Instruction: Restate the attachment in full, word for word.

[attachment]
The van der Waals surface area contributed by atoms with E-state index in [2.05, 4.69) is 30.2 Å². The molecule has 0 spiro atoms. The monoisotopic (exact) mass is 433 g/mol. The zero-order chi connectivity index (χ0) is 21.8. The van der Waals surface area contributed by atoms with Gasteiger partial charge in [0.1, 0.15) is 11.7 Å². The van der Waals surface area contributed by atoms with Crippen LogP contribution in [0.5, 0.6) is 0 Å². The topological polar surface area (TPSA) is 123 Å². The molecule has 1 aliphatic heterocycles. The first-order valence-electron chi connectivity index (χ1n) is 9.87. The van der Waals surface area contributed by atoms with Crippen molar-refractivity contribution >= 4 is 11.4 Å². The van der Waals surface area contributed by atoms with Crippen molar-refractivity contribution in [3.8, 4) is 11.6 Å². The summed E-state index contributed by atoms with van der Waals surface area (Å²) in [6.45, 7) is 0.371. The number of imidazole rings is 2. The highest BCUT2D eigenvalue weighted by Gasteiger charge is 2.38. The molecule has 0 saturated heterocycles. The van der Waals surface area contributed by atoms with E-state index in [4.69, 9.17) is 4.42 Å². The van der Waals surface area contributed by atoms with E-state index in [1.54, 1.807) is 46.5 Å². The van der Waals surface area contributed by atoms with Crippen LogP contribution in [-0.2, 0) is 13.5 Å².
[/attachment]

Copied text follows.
The van der Waals surface area contributed by atoms with E-state index in [2.05, 4.69) is 30.2 Å². The molecule has 0 spiro atoms. The monoisotopic (exact) mass is 433 g/mol. The zero-order chi connectivity index (χ0) is 21.8. The van der Waals surface area contributed by atoms with Gasteiger partial charge in [0.1, 0.15) is 11.7 Å². The van der Waals surface area contributed by atoms with Crippen LogP contribution in [0.5, 0.6) is 0 Å². The topological polar surface area (TPSA) is 123 Å². The molecule has 1 aliphatic heterocycles. The first-order valence-electron chi connectivity index (χ1n) is 9.87. The van der Waals surface area contributed by atoms with Crippen molar-refractivity contribution >= 4 is 11.4 Å². The van der Waals surface area contributed by atoms with Crippen molar-refractivity contribution in [3.8, 4) is 11.6 Å². The summed E-state index contributed by atoms with van der Waals surface area (Å²) in [6.45, 7) is 0.371. The number of imidazole rings is 2. The highest BCUT2D eigenvalue weighted by Gasteiger charge is 2.38. The molecule has 0 saturated heterocycles. The van der Waals surface area contributed by atoms with E-state index in [4.69, 9.17) is 4.42 Å². The van der Waals surface area contributed by atoms with E-state index in [1.54, 1.807) is 46.5 Å². The van der Waals surface area contributed by atoms with Crippen LogP contribution in [-0.2, 0) is 13.5 Å².